Minnesota DEED allocates $3 million for formerly incarcerated to find work

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(ABC 6 News) – The Minnesota Department of Employment and Economic Development announced it is allocating $3 million towards helping people that have been to prison find work. 

The new grant program is called Workforce Grants for Second-chance Workers.

Organizations in Southeast Minnesota are excited the state has awarded a large sum towards this cause. They say it has the power to change people’s lives.

“We’ve been rehabilitated. Just give us our shot,” said Dondi Mcintosh, who works with Three Rivers Restorative Justice.

Mcintosh was released from prison at the Federal Medical Center around two years ago. He was incarcerated for 15 years. Recounting barriers to rehabilitation after prison, he said it is hard to get housing, transportation, and a job.

“So many things you’re not ready for because you just can’t get that type of understanding and teaching while you’re incarcerated,” Mcintosh explained trying to assimilate back into society as wave after wave crashed over him in the ocean.

“A lot of these guys have been working hard inside of prison to try and change themselves. And they’re going to be some of the best workers,” said Kendall Hughes, Chair of the Three Rivers Restorative Justice Board of Directors.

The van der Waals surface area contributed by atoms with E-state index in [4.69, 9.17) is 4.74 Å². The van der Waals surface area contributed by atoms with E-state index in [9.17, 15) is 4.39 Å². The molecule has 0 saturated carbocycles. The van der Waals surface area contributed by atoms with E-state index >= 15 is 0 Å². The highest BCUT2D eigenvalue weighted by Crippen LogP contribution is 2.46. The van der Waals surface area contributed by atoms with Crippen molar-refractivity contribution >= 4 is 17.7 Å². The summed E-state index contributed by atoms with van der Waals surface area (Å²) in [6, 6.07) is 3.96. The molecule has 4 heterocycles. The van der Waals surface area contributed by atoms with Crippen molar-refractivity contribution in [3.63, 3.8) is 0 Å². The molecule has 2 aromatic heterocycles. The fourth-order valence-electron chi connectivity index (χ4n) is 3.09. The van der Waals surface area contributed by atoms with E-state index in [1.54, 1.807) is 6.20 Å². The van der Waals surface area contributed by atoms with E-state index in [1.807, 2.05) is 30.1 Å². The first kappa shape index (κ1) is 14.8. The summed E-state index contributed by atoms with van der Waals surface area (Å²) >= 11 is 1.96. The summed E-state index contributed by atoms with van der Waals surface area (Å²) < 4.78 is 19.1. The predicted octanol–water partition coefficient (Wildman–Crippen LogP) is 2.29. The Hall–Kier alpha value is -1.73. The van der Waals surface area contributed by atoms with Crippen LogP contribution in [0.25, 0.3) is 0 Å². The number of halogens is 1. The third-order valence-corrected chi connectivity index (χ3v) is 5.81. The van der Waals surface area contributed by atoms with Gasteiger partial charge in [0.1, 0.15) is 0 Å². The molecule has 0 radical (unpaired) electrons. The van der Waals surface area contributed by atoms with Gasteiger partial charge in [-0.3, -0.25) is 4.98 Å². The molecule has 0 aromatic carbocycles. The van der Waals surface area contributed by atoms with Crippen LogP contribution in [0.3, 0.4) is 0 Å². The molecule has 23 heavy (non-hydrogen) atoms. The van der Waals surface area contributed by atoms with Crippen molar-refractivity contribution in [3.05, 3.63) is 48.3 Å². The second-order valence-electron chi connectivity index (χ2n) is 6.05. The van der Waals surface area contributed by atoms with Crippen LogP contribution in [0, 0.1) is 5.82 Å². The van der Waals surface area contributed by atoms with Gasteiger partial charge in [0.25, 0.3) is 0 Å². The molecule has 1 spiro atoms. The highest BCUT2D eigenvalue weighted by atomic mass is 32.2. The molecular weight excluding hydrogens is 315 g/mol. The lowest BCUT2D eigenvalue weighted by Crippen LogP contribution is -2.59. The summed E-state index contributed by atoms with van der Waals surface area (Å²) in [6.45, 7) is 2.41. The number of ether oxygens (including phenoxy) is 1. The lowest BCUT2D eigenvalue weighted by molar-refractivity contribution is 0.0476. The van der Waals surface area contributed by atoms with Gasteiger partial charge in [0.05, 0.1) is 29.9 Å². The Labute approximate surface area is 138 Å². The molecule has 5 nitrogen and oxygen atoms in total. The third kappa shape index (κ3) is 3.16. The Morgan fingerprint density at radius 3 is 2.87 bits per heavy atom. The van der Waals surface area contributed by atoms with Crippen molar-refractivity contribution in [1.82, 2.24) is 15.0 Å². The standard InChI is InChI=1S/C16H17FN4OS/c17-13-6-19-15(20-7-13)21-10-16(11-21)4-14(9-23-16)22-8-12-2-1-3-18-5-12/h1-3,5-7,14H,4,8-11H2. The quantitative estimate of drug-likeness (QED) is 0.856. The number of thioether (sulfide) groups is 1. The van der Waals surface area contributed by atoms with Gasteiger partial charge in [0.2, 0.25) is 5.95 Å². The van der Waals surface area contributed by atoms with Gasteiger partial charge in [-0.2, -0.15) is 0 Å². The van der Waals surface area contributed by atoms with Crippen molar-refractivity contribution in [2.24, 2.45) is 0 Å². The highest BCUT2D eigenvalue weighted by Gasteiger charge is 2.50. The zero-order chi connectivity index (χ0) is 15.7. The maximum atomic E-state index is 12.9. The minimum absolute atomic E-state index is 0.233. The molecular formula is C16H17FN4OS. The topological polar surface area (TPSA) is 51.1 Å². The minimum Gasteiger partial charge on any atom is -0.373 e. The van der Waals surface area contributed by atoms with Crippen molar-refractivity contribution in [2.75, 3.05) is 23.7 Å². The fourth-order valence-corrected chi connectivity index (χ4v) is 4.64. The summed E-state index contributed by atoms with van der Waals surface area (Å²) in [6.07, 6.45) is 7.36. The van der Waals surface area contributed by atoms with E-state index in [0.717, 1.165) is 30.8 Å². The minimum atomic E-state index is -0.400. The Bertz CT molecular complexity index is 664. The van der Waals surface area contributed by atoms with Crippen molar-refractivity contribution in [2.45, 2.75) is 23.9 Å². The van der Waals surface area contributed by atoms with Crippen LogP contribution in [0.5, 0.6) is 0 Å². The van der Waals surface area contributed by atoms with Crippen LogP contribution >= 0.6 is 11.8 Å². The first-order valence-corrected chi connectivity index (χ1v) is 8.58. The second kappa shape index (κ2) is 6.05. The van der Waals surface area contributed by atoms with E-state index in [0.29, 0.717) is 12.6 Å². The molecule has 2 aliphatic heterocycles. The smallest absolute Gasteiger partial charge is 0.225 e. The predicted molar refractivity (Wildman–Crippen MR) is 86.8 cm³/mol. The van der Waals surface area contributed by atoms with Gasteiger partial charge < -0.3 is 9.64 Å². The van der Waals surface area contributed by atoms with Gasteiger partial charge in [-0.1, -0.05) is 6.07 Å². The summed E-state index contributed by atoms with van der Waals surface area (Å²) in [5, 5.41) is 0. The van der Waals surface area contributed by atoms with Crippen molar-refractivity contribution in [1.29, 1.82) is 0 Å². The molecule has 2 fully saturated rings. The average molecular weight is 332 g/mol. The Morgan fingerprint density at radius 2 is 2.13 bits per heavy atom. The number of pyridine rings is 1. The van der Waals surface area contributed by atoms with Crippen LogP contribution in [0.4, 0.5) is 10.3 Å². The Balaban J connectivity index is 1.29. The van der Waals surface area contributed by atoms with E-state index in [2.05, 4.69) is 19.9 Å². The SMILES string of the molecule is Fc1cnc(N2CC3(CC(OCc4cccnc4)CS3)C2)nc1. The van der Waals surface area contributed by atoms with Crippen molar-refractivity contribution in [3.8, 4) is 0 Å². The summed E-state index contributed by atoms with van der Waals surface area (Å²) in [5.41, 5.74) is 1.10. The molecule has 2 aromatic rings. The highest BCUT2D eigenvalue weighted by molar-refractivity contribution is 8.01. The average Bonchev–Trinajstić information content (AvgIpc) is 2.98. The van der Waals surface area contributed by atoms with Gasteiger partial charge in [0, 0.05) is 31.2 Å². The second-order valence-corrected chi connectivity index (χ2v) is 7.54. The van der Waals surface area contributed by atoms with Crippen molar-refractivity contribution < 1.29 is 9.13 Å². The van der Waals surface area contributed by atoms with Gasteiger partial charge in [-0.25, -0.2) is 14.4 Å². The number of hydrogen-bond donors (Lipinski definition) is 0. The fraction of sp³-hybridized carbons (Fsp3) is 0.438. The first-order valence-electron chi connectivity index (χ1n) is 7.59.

The DEED grants will expand resources like career counseling and skills training, both of which Hughes and Mcintosh say people need after being released from prison.

The state also hopes this will help solve the historic worker shortage.

“Minnesota’s unemployment rate is the lowest in the nation and companies statewide are looking for qualified workers to fill open 

positions in numerous fields,” said DEED Commissioner Steve Grove. 

“Individuals transitioning back into the community after serving their time are ready to work.”

Locally, Dodge Filmore Olmsted Community Corrections says when people find stable employment after being released, they are less likely to re-offend and get back in the system.

“A lot of times criminal behaviors are because of things like ‘lack of.’ Like: I steal because I’m hungry,” explained DFO Director Nikki Niles.

That rings true for Mcintosh.

“Having that opportunity to kick down doors. I’m excited about going to work because somebody gave me a shot,” he said.

DFO Community Corrections says they will learn more about these grants next week. After that, they plan to apply. 

An informational webinar will be held on Tuesday, October 18 from 11:00 a.m. – 12:00 p.m. to learn more.

Those interested in restorative justice can find more information below.